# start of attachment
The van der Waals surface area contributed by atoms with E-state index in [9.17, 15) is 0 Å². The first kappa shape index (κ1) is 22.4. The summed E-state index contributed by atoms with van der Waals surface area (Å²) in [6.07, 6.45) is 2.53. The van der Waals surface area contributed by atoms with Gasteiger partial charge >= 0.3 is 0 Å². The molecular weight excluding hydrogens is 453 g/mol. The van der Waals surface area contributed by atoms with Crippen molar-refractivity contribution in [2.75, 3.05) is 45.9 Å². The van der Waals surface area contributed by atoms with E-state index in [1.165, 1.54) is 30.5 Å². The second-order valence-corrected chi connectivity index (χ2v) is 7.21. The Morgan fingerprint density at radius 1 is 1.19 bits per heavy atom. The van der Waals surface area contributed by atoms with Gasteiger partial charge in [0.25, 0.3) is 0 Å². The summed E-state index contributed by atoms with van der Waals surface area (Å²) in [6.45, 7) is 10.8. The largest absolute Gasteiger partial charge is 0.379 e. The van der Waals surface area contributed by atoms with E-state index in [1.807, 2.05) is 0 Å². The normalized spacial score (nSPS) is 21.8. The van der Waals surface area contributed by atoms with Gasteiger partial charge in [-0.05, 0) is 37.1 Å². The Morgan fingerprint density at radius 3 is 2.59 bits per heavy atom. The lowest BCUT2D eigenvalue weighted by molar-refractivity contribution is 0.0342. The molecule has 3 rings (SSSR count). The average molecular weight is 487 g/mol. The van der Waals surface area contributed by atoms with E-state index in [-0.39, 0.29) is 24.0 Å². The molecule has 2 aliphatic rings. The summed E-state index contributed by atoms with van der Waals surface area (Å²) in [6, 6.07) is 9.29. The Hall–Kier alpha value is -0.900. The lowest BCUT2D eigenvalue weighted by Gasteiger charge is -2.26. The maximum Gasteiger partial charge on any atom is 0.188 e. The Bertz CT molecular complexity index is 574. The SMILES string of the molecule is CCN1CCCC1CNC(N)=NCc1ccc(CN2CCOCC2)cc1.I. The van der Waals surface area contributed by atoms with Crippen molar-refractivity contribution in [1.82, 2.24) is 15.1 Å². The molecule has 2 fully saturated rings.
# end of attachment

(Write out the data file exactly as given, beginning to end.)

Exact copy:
The van der Waals surface area contributed by atoms with E-state index in [9.17, 15) is 0 Å². The first kappa shape index (κ1) is 22.4. The summed E-state index contributed by atoms with van der Waals surface area (Å²) in [6.07, 6.45) is 2.53. The van der Waals surface area contributed by atoms with Gasteiger partial charge >= 0.3 is 0 Å². The molecular weight excluding hydrogens is 453 g/mol. The van der Waals surface area contributed by atoms with Crippen molar-refractivity contribution in [2.75, 3.05) is 45.9 Å². The van der Waals surface area contributed by atoms with E-state index in [1.165, 1.54) is 30.5 Å². The second-order valence-corrected chi connectivity index (χ2v) is 7.21. The Morgan fingerprint density at radius 1 is 1.19 bits per heavy atom. The van der Waals surface area contributed by atoms with Gasteiger partial charge in [0.25, 0.3) is 0 Å². The summed E-state index contributed by atoms with van der Waals surface area (Å²) in [6.45, 7) is 10.8. The largest absolute Gasteiger partial charge is 0.379 e. The van der Waals surface area contributed by atoms with E-state index in [1.807, 2.05) is 0 Å². The normalized spacial score (nSPS) is 21.8. The van der Waals surface area contributed by atoms with Gasteiger partial charge in [-0.05, 0) is 37.1 Å². The Morgan fingerprint density at radius 3 is 2.59 bits per heavy atom. The lowest BCUT2D eigenvalue weighted by molar-refractivity contribution is 0.0342. The molecule has 3 rings (SSSR count). The average molecular weight is 487 g/mol. The van der Waals surface area contributed by atoms with E-state index in [-0.39, 0.29) is 24.0 Å². The molecule has 2 aliphatic rings. The summed E-state index contributed by atoms with van der Waals surface area (Å²) in [6, 6.07) is 9.29. The Hall–Kier alpha value is -0.900. The lowest BCUT2D eigenvalue weighted by Gasteiger charge is -2.26. The maximum Gasteiger partial charge on any atom is 0.188 e. The Bertz CT molecular complexity index is 574. The SMILES string of the molecule is CCN1CCCC1CNC(N)=NCc1ccc(CN2CCOCC2)cc1.I. The van der Waals surface area contributed by atoms with Crippen molar-refractivity contribution in [1.82, 2.24) is 15.1 Å². The molecule has 2 fully saturated rings.